arched walkways, town squares, and public fountains have confirmed this
evaluation. The main palace at Kilwa, built on the edge of an ocean cliff,
contained over 100 rooms, as well as an eight-sided bathing pool in one of its
many courtyards.

The Swahili cities produced their own characteristic culture. Their
beautiful architecture, borrowed from Arabia and Persia, was matched by a
Swahili literature, written in an Arabic script. Poems, ballads, and letters
in Swahili reflected the perspectives of a Muslim urban elite. Most common
people, however, were only indifferent converts to Islam, which they accepted
while holding to their own orally expressed traditional beliefs. A few miles
inland from the cities, the lives of Bantu villagers were relatively untouched
by the ways of the coastal cities.

Empires Of The Western Sudan

More than the Swahili cities and Ethiopia, the great states of the
western Sudan were based upon native African traditions. The old Bantu ways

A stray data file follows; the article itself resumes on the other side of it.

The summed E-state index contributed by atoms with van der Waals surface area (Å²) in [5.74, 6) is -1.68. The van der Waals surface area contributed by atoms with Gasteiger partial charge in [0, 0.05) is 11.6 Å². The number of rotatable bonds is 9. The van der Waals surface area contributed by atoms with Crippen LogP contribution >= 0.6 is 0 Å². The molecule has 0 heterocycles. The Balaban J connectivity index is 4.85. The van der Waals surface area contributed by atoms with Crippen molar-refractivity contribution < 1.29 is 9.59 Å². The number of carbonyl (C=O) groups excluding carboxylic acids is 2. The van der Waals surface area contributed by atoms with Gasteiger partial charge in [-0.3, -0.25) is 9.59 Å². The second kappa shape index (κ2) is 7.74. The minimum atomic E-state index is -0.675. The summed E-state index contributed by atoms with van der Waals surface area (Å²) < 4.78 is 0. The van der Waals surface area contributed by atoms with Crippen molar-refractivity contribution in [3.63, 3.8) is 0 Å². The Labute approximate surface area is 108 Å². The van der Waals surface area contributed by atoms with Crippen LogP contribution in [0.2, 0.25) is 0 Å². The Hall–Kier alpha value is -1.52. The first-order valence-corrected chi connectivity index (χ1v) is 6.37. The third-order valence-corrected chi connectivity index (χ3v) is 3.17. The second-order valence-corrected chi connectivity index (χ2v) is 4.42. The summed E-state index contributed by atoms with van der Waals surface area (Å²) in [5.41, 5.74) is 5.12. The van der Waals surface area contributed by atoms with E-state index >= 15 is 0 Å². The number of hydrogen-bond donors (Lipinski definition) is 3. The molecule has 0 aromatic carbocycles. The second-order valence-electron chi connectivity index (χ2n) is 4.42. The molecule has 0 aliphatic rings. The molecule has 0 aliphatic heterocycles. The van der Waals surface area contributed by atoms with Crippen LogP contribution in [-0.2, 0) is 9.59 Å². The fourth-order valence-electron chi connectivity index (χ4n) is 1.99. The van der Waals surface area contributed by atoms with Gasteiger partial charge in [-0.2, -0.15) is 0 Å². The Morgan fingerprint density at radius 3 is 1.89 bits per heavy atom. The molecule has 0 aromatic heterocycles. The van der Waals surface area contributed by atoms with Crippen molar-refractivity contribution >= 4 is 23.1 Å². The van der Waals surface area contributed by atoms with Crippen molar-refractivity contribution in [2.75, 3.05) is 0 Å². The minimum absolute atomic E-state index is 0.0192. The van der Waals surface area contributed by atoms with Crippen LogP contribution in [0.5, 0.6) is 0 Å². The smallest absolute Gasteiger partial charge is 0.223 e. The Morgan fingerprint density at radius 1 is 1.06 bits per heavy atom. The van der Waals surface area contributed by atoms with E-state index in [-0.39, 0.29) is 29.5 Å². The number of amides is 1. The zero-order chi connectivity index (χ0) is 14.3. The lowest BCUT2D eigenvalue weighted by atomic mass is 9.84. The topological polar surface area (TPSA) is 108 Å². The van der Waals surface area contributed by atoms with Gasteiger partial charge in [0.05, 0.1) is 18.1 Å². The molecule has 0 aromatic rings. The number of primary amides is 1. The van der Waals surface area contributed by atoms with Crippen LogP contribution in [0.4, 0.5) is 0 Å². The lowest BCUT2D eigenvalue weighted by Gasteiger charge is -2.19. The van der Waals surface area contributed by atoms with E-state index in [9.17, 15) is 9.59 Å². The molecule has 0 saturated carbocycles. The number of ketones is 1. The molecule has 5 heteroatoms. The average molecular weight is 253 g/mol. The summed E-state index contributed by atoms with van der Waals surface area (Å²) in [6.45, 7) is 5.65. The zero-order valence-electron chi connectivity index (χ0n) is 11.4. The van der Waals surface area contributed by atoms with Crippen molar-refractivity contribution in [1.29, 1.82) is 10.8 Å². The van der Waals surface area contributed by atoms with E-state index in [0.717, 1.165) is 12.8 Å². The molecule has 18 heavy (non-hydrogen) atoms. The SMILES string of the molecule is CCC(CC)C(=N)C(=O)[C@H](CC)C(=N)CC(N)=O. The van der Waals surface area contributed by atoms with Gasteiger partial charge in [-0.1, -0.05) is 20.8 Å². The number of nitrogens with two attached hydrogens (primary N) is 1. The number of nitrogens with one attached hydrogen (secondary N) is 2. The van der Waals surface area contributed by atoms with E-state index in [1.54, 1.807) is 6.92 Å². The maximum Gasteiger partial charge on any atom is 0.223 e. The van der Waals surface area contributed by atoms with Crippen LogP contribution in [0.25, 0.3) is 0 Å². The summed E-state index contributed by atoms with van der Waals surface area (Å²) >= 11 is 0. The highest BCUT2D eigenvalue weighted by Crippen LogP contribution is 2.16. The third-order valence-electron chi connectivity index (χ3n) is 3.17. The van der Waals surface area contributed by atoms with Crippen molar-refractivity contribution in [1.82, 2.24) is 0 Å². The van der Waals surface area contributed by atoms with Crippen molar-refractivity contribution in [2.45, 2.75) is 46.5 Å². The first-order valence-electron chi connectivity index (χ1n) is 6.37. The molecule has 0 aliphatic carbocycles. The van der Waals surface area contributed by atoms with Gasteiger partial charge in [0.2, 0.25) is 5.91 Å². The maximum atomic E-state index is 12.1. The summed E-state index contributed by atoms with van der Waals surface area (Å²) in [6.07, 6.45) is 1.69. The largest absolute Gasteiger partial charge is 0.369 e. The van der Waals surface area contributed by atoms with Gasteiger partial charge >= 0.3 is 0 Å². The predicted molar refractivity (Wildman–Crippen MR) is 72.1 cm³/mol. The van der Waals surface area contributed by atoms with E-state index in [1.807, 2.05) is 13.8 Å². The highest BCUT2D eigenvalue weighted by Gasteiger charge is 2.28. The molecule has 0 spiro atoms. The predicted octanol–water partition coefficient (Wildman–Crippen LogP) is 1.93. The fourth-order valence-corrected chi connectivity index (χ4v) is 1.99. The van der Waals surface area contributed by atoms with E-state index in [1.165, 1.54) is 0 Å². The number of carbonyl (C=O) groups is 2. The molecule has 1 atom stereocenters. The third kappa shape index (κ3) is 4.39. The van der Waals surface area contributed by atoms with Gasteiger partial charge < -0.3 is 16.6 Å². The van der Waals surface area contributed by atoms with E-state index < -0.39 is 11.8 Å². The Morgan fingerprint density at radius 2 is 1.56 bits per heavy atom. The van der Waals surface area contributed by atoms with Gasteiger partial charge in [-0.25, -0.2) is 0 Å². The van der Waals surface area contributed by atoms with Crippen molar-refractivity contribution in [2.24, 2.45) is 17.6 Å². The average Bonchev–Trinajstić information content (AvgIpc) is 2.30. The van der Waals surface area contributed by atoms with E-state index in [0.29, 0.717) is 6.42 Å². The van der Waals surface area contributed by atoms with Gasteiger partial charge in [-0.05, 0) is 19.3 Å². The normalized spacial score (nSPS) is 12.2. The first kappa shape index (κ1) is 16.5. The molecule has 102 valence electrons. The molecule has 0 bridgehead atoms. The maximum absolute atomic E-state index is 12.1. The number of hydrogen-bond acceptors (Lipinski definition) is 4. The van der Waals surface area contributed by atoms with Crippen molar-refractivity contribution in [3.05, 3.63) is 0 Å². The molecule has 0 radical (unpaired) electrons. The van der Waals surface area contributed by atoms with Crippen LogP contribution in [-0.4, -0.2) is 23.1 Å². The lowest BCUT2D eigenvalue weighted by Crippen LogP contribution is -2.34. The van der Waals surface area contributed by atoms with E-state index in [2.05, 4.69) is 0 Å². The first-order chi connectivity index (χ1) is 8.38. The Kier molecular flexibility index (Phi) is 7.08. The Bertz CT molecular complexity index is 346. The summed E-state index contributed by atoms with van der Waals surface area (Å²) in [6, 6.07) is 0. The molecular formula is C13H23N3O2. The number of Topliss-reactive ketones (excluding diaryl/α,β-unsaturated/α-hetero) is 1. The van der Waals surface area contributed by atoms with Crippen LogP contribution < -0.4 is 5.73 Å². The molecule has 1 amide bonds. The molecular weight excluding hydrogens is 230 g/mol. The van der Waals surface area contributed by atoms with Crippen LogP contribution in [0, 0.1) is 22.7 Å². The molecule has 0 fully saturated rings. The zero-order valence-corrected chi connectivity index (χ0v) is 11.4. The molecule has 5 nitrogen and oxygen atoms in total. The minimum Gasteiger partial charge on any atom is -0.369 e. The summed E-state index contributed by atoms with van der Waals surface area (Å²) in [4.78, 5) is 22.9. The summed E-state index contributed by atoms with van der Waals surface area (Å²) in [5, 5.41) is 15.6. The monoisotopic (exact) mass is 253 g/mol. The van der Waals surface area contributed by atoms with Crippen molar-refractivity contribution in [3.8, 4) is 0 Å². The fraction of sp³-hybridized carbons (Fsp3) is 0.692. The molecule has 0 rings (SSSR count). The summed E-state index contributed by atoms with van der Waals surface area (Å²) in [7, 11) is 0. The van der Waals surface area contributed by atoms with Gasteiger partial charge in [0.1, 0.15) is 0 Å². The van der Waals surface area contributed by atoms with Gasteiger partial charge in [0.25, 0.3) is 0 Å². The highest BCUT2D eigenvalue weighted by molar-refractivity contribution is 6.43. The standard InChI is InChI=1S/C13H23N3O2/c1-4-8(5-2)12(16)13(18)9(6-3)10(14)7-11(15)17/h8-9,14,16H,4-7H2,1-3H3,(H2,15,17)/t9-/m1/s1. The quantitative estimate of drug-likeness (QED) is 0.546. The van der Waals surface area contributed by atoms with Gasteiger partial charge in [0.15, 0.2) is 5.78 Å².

remained very strong, particularly among women, who outwardly accepted the
imported Muslim religion but retained their attachment to old customs and
freedoms. Yet despite this pull of the past, the area was much affected by
outside contacts, particularly those arising from trans-Saharan trade with the
Mediterranean lands to the north.

Following the third century, when camels were first employed in this
trade, large caravans, sometimes including 10,000 pack animals, made regular
trips across the dangerous desert, carrying North African salt in exchange for
West African gold. To these great expeditions, the Niger River offered a
secure watering and resting place. Here were people who knew the savanna and
could easily find the still distant gold-producing areas. Thus Africans living
near the great bend of the river came into control of the lucrative gold and